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Literature in the Garden: Junior Master Gardener Program
June 24, 2021 @ 10:00 am - 12:00 pm
An event every week that begins at 10:00 am on Thursday, repeating until July 8, 2021
Bring your children (ages 8-10) to Gabis Arboretum for a reading in the garden with an educational craft afterwards. The class will be taught by Porter County Master Gardeners, Laura Tucker, Linda Mapes and Carolyn Dye.
Class size is limited to 15 so register today. Registration is required to ensure enough supplies for all attendees.
The Adventure Garden at Gabis Arboretum
Books and Activities
Brother Eagle, Sister Sky, Illustrated by Susan Jeffers
In this book, students will learn about the Eastern Woodland American Indians, who were first to collect tree sap for syrup making and the Lanape Indians’ use of blueberries. We will be doing an art activity called “pollution doesn’t stay where you put it” and remove the flowers and leaves from the flower presses to make bookmarks. The session will end with a tour of the Railway Garden.
The Gardener written by Sarah Stewart, illustrated by David Small
After Lydia Grace’s father loses his job during the Great Depression, she goes to live with her Uncle Jim, a dour but kind baker in the city. Although the surroundings in her new home are dreary, the irrepressible Lydia brings her love for gardening with her and uses her green thumb to transform her surroundings with colorful flowers. We will be making a monochromatic, analogous and complementary color wheel to paint a picture of the garden and plant seeds in flower pots.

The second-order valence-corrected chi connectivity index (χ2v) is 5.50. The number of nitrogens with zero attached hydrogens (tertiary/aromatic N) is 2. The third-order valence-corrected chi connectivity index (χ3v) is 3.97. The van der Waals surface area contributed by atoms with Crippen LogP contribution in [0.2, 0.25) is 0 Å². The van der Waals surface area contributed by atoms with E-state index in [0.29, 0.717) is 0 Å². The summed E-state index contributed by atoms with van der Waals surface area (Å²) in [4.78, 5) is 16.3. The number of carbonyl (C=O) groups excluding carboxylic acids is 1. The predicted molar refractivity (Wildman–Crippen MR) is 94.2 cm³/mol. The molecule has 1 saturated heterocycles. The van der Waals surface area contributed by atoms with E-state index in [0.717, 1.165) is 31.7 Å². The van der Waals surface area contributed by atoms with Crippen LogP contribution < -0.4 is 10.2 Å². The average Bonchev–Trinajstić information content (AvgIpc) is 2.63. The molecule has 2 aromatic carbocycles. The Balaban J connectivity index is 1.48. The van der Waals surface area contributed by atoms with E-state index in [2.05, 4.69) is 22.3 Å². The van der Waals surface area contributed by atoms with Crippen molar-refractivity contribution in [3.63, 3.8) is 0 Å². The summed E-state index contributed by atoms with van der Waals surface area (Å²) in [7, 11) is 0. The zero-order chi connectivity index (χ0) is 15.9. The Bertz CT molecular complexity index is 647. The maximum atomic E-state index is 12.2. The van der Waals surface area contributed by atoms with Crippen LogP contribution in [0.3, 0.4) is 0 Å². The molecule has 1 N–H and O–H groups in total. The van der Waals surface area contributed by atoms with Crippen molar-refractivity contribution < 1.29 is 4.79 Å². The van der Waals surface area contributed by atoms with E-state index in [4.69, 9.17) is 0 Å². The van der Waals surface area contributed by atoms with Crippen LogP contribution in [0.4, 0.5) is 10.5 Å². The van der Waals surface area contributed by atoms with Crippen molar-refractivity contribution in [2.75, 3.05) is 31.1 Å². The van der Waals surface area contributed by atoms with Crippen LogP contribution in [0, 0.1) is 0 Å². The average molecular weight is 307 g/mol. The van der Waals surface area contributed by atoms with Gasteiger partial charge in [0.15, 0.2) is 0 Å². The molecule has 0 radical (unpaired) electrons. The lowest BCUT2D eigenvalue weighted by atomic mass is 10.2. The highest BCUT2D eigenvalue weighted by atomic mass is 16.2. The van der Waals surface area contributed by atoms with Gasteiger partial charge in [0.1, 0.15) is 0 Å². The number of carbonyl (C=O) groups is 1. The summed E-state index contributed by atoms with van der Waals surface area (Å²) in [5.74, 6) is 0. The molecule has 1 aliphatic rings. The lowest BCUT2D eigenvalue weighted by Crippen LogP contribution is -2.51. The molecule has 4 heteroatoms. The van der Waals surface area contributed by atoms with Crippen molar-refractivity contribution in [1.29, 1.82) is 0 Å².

Tops and Bottoms written and illustrated by Janet Stevens
Poor but hard-working and resourceful Hare strikes a clever deal with rich but lazy Bear in this updated version of an old slave story. Hare convinces Bear to split their crops into tops, bottoms and middles; once the choice is made, Hare plants accordingly. When Bear chooses “tops,” Hare plants root crops; the next time he chooses “bottoms,” and Hare plants corn. We will be using vegetables to determine which parts of plants we eat and participants will be able to take home seedlings from last week.
Weslandia written by Paul Fleischman, illustrated by Keven Hawkes
An outcast in his cookie-cutter suburban neighborhood, nonconformist Wesley creates a new civilization in his backyard. He discovers a new staple crop – the swist – and builds Weslandia around it, using his vast imagination. We will be making butterfly seed cards and engage in an insect mouth parts activity called “how insects eat.” Then we will view the Monarch Way Station and investigate monarch life cycles.
To request a disability-related accommodation, please contact the Office of Equity, Diversity and Inclusion five days prior to the event at firstname.lastname@example.org, 219-989-2163 (Hammond Campus) or 219-785-5545 (Westville Campus).